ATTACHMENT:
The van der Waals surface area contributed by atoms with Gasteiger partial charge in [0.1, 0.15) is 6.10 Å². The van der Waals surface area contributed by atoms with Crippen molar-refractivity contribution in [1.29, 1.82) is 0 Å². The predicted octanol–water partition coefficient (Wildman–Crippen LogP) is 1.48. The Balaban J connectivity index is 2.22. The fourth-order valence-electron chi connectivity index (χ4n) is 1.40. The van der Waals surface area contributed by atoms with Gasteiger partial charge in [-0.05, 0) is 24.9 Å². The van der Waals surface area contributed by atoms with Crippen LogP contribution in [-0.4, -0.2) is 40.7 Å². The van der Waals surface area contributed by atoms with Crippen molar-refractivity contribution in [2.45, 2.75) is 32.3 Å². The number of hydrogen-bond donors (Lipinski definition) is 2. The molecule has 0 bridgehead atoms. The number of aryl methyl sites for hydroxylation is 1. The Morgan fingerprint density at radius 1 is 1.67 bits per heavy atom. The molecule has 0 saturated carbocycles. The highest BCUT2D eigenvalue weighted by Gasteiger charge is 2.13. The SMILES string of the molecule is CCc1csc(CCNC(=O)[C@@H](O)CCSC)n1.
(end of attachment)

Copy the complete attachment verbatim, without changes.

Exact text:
The van der Waals surface area contributed by atoms with Gasteiger partial charge in [0.1, 0.15) is 6.10 Å². The van der Waals surface area contributed by atoms with Crippen molar-refractivity contribution in [1.29, 1.82) is 0 Å². The predicted octanol–water partition coefficient (Wildman–Crippen LogP) is 1.48. The Balaban J connectivity index is 2.22. The fourth-order valence-electron chi connectivity index (χ4n) is 1.40. The van der Waals surface area contributed by atoms with Gasteiger partial charge in [-0.05, 0) is 24.9 Å². The van der Waals surface area contributed by atoms with Crippen LogP contribution in [-0.4, -0.2) is 40.7 Å². The van der Waals surface area contributed by atoms with Crippen molar-refractivity contribution in [2.45, 2.75) is 32.3 Å². The number of hydrogen-bond donors (Lipinski definition) is 2. The molecule has 0 bridgehead atoms. The number of aryl methyl sites for hydroxylation is 1. The Morgan fingerprint density at radius 1 is 1.67 bits per heavy atom. The molecule has 0 saturated carbocycles. The highest BCUT2D eigenvalue weighted by Gasteiger charge is 2.13. The SMILES string of the molecule is CCc1csc(CCNC(=O)[C@@H](O)CCSC)n1.